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2020.09.02 17:00

After internet outages, Belarusian tech firms consider moving to Lithuania

Augustinas Šemelis, LRT TV, LRT.lt2020.09.02 17:00

In recent years, the Belarusian tech sector has grown into a thriving industry. But the crackdown on protests, human rights violations, and internet outages made around 1,500 tech firms rethink their future in Belarus and consider moving to neighbouring countries, including Lithuania.

Russian citizen Sergei Klimov is head of Charlie Oscar, a Vilnius-based company that develops computer games. He seriously considered founding his firm in Belarus, as did many IT professionals.

“Belarusians have a high-tech park with a thousand companies and tens of thousands of employees. The tech companies can benefit from tax breaks and other legal advantages in Belarus,” Klimov explained.

The Belarus Hi-Tech Park, a hub on the eastern outskirts of Minsk, has grown to 750 companies since its launch in 2006, employing 58,000 people and earning 1.7 billion euros in exports, Reuters reported. In 2019, it accounted for more than 6 percent of the Belarusian gross domestic product.

But the attractiveness of Minsk’s tech stronghold has been undone in just a few weeks since the rigged presidential election followed by mass protests and crackdowns on the opposition. These included police violence and internet outages to prevent protesters from organising.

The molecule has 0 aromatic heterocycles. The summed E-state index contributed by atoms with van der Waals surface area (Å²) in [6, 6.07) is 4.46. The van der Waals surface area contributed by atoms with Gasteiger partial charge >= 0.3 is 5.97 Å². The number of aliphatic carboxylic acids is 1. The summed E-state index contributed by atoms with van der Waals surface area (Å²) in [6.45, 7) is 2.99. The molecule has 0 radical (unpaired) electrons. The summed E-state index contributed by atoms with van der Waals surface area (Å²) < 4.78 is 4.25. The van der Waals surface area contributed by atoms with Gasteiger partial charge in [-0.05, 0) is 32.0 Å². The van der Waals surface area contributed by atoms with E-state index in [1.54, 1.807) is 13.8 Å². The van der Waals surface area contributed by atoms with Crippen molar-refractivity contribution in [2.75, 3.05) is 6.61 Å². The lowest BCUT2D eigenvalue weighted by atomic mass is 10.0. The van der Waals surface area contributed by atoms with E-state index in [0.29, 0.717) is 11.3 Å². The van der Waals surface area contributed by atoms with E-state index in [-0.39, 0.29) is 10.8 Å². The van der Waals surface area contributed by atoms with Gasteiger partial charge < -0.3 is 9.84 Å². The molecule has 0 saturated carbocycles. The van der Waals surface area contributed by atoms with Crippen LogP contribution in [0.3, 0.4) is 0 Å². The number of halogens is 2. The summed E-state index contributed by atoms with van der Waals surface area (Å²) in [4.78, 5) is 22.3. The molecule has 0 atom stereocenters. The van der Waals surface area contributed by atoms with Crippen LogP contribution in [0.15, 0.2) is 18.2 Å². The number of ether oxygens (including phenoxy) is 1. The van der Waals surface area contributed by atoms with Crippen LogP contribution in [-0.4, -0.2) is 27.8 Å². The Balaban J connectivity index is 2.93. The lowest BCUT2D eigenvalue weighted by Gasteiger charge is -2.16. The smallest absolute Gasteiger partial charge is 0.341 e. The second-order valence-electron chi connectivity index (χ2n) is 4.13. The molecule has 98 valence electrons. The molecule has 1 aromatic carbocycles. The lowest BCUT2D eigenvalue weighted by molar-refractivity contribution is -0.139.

Michael Rumiantsau, head of the startup platform Founders.AI, said that the current business environment in Belarus could be compared to “Crimea or Donbass”.

“Total internet outage in Belarus was even more surprising than the police brutality,” he added.

In total, around 1,500 tech companies, mostly American and Canadian, are based in Belarus. Marius Skuodis, the Lithuanian vice minister of economy, has said that a few dozen of these firms are interested in reallocating to Lithuania, but they might face certain obstacles.

“Unfortunately, our bank policy is not the most favourable to companies based in third countries [outside the EU]. We compete with other EU countries, where these firms could open bank accounts more easily,” Skuodis explained.

According to the vice minister, the process of opening a bank account in Lithuania for Belarusian companies is complicated. Without an active bank account, however, firms could not be legally registered.

The Association of Lithuanian Banks said that the strict regulations were implemented as part of the money laundering prevention programme. The Ministry of Economy and Innovation has said it will approach banks about making the process easier for Belarusian firms.

A clean criminal record is another requirement for Belarusian IT professionals who wish to relocate to Lithuania. But in the country controlled by the Alexander Lukashenko regime, such a document can be difficult to acquire.

Meanwhile, Poland, Ukraine, and Latvia also compete to attract Belarusian IT companies.

“Every firm that does not come to Lithuania is the value-added lost,” financial analyst Marius Dubnikovas said.

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